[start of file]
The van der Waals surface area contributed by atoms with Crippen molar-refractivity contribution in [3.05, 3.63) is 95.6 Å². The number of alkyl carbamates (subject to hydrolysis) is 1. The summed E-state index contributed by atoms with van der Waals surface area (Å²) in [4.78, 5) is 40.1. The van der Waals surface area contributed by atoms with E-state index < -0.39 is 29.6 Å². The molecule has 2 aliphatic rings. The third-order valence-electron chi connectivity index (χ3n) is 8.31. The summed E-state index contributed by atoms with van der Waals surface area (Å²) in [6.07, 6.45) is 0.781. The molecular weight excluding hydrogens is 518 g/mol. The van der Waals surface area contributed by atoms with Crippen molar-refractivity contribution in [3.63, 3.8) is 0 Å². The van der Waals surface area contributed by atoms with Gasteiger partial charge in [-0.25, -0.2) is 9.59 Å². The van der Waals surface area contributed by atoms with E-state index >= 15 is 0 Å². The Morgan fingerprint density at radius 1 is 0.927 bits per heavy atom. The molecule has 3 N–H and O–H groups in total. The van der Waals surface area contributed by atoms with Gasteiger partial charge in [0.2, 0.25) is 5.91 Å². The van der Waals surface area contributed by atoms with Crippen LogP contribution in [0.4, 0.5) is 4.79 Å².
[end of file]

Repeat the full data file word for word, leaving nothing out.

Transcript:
The van der Waals surface area contributed by atoms with Crippen molar-refractivity contribution in [3.05, 3.63) is 95.6 Å². The number of alkyl carbamates (subject to hydrolysis) is 1. The summed E-state index contributed by atoms with van der Waals surface area (Å²) in [4.78, 5) is 40.1. The van der Waals surface area contributed by atoms with E-state index < -0.39 is 29.6 Å². The molecule has 2 aliphatic rings. The third-order valence-electron chi connectivity index (χ3n) is 8.31. The summed E-state index contributed by atoms with van der Waals surface area (Å²) in [6.07, 6.45) is 0.781. The molecular weight excluding hydrogens is 518 g/mol. The van der Waals surface area contributed by atoms with Crippen molar-refractivity contribution in [3.63, 3.8) is 0 Å². The van der Waals surface area contributed by atoms with Gasteiger partial charge in [-0.25, -0.2) is 9.59 Å². The van der Waals surface area contributed by atoms with E-state index >= 15 is 0 Å². The Morgan fingerprint density at radius 1 is 0.927 bits per heavy atom. The molecule has 3 N–H and O–H groups in total. The van der Waals surface area contributed by atoms with Gasteiger partial charge in [0.2, 0.25) is 5.91 Å². The van der Waals surface area contributed by atoms with Crippen LogP contribution in [0.4, 0.5) is 4.79 Å².